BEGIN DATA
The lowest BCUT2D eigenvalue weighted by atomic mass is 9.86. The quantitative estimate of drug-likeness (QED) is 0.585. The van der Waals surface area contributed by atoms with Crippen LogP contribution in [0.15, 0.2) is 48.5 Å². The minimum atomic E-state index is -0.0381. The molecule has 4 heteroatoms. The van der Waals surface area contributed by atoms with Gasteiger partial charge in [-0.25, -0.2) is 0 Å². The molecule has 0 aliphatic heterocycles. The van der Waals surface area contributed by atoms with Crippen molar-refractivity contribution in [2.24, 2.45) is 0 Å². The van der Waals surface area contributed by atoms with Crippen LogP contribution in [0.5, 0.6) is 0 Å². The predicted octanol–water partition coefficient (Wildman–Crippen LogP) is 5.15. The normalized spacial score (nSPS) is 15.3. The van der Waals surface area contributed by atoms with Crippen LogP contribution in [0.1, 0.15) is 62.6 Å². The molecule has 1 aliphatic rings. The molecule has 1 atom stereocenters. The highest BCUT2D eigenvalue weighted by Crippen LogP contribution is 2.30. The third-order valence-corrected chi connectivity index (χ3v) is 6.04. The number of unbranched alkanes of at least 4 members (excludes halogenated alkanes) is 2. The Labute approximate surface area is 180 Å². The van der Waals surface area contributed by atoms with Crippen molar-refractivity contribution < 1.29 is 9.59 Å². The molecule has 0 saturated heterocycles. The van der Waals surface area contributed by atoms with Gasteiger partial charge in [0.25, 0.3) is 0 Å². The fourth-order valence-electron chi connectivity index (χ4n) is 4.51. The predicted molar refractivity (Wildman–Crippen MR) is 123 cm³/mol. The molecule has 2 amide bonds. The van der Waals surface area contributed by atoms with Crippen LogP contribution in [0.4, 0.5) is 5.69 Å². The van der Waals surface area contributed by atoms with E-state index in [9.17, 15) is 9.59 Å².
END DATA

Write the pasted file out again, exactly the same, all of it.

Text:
The lowest BCUT2D eigenvalue weighted by atomic mass is 9.86. The quantitative estimate of drug-likeness (QED) is 0.585. The van der Waals surface area contributed by atoms with Crippen LogP contribution in [0.15, 0.2) is 48.5 Å². The minimum atomic E-state index is -0.0381. The molecule has 4 heteroatoms. The van der Waals surface area contributed by atoms with Gasteiger partial charge in [-0.25, -0.2) is 0 Å². The molecule has 0 aliphatic heterocycles. The van der Waals surface area contributed by atoms with Crippen molar-refractivity contribution in [2.24, 2.45) is 0 Å². The van der Waals surface area contributed by atoms with Crippen LogP contribution in [0.5, 0.6) is 0 Å². The predicted octanol–water partition coefficient (Wildman–Crippen LogP) is 5.15. The normalized spacial score (nSPS) is 15.3. The van der Waals surface area contributed by atoms with Crippen LogP contribution in [0.1, 0.15) is 62.6 Å². The molecule has 1 aliphatic rings. The molecule has 1 atom stereocenters. The highest BCUT2D eigenvalue weighted by Crippen LogP contribution is 2.30. The third-order valence-corrected chi connectivity index (χ3v) is 6.04. The number of unbranched alkanes of at least 4 members (excludes halogenated alkanes) is 2. The Labute approximate surface area is 180 Å². The van der Waals surface area contributed by atoms with Crippen molar-refractivity contribution < 1.29 is 9.59 Å². The molecule has 0 saturated heterocycles. The van der Waals surface area contributed by atoms with Gasteiger partial charge in [0.25, 0.3) is 0 Å². The fourth-order valence-electron chi connectivity index (χ4n) is 4.51. The predicted molar refractivity (Wildman–Crippen MR) is 123 cm³/mol. The molecule has 2 amide bonds. The van der Waals surface area contributed by atoms with Crippen LogP contribution in [0.4, 0.5) is 5.69 Å². The van der Waals surface area contributed by atoms with E-state index in [9.17, 15) is 9.59 Å².